Culberson Insists NASA Did Not Comply with Law Prior to China Meeting

Culberson Insists NASA Did Not Comply with Law Prior to China Meeting

Rep. John Culberson (R-TX), chair of the House Appropriations Commerce-Justice-Science (CJS) subcommittee, which funds NASA, insists that NASA did not comply with the law when it participated in a State Department-led bilateral meeting with China in September 2015.   He previously said he would “vigorously enforce” that law. asked Culberson late yesterday afternoon if he wanted to respond to the release of two letters to him from NASA prior to the meeting with China that provides information and certifications required by the law. obtained the letters through a Freedom of Information Act (FOIA) request to the agency and published them last evening.  Culberson was not able to respond by press time yesterday, but did so this morning. 

Via email, Culberson said:

have had a strict prohibition in the CJS bill for several years to
prevent NASA from cooperating or sharing information with the People’s
Liberation Army
controlled Chinese space program. The notice NASA sent the committee
was vague and did not disclose the details of the discussions held in
Beijing on September 28, 2015.”

As reported yesterday, the law dates back to when Rep. Frank Wolf (R-VA) chaired the subcommittee and instituted prohibitions on NASA and the White House Office of Science and Technology Policy (OSTP), which is also funded in the CJS bill, on any type of activity related to bilateral civil space cooperation with China.  Culberson succeeded Wolf as subcommittee chairman and shares his views on this topic.   He led the effort to include Sec. 532 in the NASA’s FY2015 appropriations law. 

The law states that NASA may not spend any funds to “develop, design, plan,
promulgate, implement or execute a bilateral policy, program, order, or
contract of any kind to participate, collaborate, or coordinate
bilaterally in any way with China or any Chinese-owned company unless
such activities are specifically authorized by law enacted after the
date of enactment of this Act.”  Those limitations do not apply if “no
later than 30 days prior to the activity in question,” NASA certifies
that the activity poses no risk of the transfer of “technology, data, or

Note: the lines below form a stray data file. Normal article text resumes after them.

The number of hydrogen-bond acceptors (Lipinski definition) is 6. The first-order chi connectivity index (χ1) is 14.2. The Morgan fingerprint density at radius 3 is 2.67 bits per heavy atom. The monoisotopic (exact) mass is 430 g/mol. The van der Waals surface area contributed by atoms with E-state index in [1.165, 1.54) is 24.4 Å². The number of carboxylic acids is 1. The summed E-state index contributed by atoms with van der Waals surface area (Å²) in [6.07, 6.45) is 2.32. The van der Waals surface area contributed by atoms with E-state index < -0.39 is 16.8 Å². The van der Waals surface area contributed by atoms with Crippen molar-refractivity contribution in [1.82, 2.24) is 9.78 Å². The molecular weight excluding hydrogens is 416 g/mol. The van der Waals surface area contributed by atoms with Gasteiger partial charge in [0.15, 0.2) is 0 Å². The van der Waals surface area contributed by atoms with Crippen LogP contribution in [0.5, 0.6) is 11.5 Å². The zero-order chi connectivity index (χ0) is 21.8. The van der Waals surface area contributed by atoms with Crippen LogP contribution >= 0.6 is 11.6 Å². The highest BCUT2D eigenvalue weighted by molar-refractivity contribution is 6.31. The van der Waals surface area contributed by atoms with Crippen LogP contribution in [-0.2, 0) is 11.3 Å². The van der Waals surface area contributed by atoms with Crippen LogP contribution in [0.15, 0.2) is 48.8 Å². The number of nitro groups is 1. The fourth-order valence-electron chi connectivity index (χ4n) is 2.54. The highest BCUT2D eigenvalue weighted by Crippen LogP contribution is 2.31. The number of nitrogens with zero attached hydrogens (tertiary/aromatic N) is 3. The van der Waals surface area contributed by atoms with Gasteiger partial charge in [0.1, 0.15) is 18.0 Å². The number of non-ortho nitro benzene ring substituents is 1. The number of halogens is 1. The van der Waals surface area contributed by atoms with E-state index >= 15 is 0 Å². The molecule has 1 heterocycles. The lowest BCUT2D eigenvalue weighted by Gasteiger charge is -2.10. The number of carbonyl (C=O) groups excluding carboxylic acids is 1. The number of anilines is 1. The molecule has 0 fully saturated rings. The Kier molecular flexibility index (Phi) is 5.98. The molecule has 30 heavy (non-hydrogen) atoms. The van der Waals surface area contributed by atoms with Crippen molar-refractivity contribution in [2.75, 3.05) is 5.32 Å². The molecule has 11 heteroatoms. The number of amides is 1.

other information with national security or economic security
implications” and does not “involve knowing interactions with officials
who have been determined by the United States to have direct involvement
with violations of human rights.”   Any such certification “shall
include a description of the purpose of the activity, its agenda, its
major participants, and its location and timing.”

The first of the two NASA letters provided to under the FOIA request was signed by NASA Administrator Charlie Bolden on July 31, 2015, well within the 30 day notification period in law.  It made the requisite certifications, but provided little detail. The second letter, from NASA CFO David Radzanowski to Culberson, was signed on September 16.  It provided more details and repeated the certifications, but missed the 30-day advance notice deadline for the September 28 meeting in Beijing and also revealed that NASA held a bilateral meeting with the Chinese in Washington on September 23.  To comply with the law, the notifications to Congress presumably should have been submitted 30 days before September 23, not the 28th.

Culberson told in October that he would “vigorously enforce” the law’s provisions.   Whether anything will be included in the final FY2016 appropriations bill now in its final stages of negotiations remains to be seen.   Earlier today Congress passed a 5-day extension for government funding.  December 16 is the new deadline for agreement on a full year appropriations bill that consolidates funding for all discretionary government activities, including NASA.

The September 28 meeting was the first in a State Department-led “U.S.-China Civil Space Dialogue.”  Another is planned for 2016.

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